From research labs and supplier factories to assembly lines and dealership showrooms, the auto industry supports nearly 8 million American jobs. In sum, the industry pays $500 billion in annual compensation, and generates $70 billion in personal tax revenue. While FCA US, Ford and General Motors are just three of the sixteen automakers competing in the U.S. market, they employ two-thirds of America’s autoworkers. Why do FCA US, Ford and General Motors contribute so much more to our economy? They conduct the bulk of their engineering, manufacturing, marketing and finance work here, in the United States. One out of three FCA US, Ford and General Motors employees are based in the U.S. Conversely, at Toyota, Honda, Nissan, Hyundai/Kia, BMW, Mercedes and VW (the seven largest foreign automakers), only five in one-hundred employees are based here. That six-fold difference translates into millions of indirect U.S. jobs, and tens of billions of dollars in parts sales, R&D and capital investment each year.
As low-skill manufacturing has shifted overseas, the importance of high-skill manufacturing, such as automobile manufacturing, has risen. Likewise, with auto sales rebounding from the financial crisis of 2008 and 2009, the role of automakers in our economy will continue to grow. Industry experts predict FCA US, Ford and General Motors could hire 34,000 new workers over the next four years - those new jobs will support about 300,000 indirect new jobs at auto suppliers and other local businesses that serve FCA US, Ford and General Motors plants. The companies themselves currently operate more than 226 assembly plants, factories, research labs, distribution centers and other facilities, located in 32 states, across 115 Congressional districts. Further, their auto-dealer network independently employs more than 580,000 other Americans.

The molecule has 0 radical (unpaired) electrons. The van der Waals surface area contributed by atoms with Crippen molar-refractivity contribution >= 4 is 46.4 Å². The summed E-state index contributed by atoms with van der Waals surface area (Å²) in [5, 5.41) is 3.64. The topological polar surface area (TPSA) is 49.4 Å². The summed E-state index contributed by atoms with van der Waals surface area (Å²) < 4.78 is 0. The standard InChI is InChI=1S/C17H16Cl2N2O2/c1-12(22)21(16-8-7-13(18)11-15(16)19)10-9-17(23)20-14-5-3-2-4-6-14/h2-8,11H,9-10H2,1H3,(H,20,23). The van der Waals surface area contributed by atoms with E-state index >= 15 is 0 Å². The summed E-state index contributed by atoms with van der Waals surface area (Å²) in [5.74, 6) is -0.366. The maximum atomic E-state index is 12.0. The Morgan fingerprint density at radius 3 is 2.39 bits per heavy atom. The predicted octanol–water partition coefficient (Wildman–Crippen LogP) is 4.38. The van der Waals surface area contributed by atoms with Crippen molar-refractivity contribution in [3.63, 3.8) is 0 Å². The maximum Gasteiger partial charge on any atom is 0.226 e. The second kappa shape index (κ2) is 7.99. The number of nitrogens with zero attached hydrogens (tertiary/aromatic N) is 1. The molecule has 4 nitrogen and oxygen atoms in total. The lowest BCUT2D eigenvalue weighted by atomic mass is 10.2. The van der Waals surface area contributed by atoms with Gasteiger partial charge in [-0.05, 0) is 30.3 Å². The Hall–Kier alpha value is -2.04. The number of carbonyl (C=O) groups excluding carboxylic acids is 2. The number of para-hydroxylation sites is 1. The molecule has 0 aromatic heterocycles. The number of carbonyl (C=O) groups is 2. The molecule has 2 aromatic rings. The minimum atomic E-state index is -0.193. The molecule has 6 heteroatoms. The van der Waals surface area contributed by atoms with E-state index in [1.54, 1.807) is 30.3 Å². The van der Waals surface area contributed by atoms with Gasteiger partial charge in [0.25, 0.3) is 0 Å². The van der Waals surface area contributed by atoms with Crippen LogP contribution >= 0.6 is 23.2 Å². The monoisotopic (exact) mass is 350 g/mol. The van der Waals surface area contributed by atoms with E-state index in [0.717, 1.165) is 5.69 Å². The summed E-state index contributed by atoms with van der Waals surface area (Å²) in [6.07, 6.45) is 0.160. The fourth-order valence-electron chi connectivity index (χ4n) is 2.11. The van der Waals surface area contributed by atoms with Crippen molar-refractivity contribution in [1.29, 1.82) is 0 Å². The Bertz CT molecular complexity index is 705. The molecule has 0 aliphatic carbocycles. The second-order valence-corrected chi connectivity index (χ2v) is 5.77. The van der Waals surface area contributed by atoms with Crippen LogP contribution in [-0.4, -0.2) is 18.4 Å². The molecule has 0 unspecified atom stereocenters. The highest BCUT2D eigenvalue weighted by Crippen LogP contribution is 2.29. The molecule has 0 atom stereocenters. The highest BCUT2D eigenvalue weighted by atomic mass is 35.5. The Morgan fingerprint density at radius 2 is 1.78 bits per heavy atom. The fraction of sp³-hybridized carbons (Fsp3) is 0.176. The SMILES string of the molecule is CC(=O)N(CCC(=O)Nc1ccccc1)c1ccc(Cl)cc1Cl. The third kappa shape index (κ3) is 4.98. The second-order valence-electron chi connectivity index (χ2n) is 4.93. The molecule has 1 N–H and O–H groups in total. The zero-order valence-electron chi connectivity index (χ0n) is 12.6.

In total, FCA US, Ford, and General Motors account for more than 68% of U.S. auto-industry jobs, while only holding a 45% total share in the U.S. auto market. Because the three companies research, produce and manufacture more vehicles in the United States than any of their foreign competitors, they have proportionally more employees than the size of their market share. Compared to their competitors, six times more of their global work force is based in the U.S.
Fiat SpA (F) is adding 800 employees in Sterling Heights, Michigan, to support production of the redesigned Chrysler 200, reviving a factory that was almost shuttered following the U.S. automaker’s 2009 bankruptcy.
Fiat invested almost $1 billion in the plant, which will build the 2015 Chrysler 200, the Turin, Italy-based company said in a statement yesterday. The factory, which employs a total of 2,800 with the new hires, has added new paint and body shops, increasing its total size to about 2 million square feet.
Chrysler Group LLC plans to hire up to 1,000 part-time employees for Toledo's Jeep plant in order to keep production rolling while giving regular employees more time off.
“Our people have been working a tremendous amount of hours,” Plant Manager Chuck Padden said. “To get them more time off is important to us, to make sure they’re refreshed, and can work safely.”
To celebrate Shenetra Moses’ college graduation, her mother pulled childhood photos dating to kindergarten into a poster board collage. Amid the photos was an old, handwritten note, on which a 12-year-old Shenetra laid down her future career plans.
“She said, ‘Mom, I think I want to be an engineer,’ ” Sandra Potts recalled. “I said: ‘Do you even know what that is?’ ”
Outside the Dow Jones, Ford , to the delight of union workers, is bringing jobs back to America. Yesterday, the automaker debuted new versions of its F-650 and F-750 trucks which will go on sale in the second half of 2015. Ford is bringing some components back in-house which will reduce costs, simplify issues, and save a majority of the 1,600 UAW production workers at its Ohio plant.
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